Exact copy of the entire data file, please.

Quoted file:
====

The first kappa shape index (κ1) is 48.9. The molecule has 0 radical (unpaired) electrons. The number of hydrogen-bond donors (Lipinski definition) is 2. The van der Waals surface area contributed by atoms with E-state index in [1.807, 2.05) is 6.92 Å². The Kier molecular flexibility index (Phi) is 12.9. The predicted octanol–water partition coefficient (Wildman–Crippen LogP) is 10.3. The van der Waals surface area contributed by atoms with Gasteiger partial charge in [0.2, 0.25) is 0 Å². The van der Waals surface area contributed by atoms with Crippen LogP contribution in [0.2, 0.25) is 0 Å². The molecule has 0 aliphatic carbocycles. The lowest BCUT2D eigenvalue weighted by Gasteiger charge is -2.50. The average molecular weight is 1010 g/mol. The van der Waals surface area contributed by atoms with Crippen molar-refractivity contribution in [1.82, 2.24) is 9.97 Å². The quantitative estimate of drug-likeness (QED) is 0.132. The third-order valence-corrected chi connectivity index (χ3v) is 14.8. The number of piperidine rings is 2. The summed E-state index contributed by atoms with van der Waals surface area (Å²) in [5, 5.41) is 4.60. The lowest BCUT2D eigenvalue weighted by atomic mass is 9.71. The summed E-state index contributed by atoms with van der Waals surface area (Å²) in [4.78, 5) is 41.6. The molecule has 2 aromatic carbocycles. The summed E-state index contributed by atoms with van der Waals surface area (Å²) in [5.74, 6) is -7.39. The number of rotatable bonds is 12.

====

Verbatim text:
The first kappa shape index (κ1) is 48.9. The molecule has 0 radical (unpaired) electrons. The number of hydrogen-bond donors (Lipinski definition) is 2. The van der Waals surface area contributed by atoms with E-state index in [1.807, 2.05) is 6.92 Å². The Kier molecular flexibility index (Phi) is 12.9. The predicted octanol–water partition coefficient (Wildman–Crippen LogP) is 10.3. The van der Waals surface area contributed by atoms with Gasteiger partial charge in [0.2, 0.25) is 0 Å². The van der Waals surface area contributed by atoms with Crippen LogP contribution in [0.2, 0.25) is 0 Å². The molecule has 0 aliphatic carbocycles. The lowest BCUT2D eigenvalue weighted by Gasteiger charge is -2.50. The average molecular weight is 1010 g/mol. The van der Waals surface area contributed by atoms with Crippen molar-refractivity contribution in [1.82, 2.24) is 9.97 Å². The quantitative estimate of drug-likeness (QED) is 0.132. The third-order valence-corrected chi connectivity index (χ3v) is 14.8. The number of piperidine rings is 2. The summed E-state index contributed by atoms with van der Waals surface area (Å²) in [5, 5.41) is 4.60. The lowest BCUT2D eigenvalue weighted by atomic mass is 9.71. The summed E-state index contributed by atoms with van der Waals surface area (Å²) in [4.78, 5) is 41.6. The molecule has 2 aromatic carbocycles. The summed E-state index contributed by atoms with van der Waals surface area (Å²) in [5.74, 6) is -7.39. The number of rotatable bonds is 12.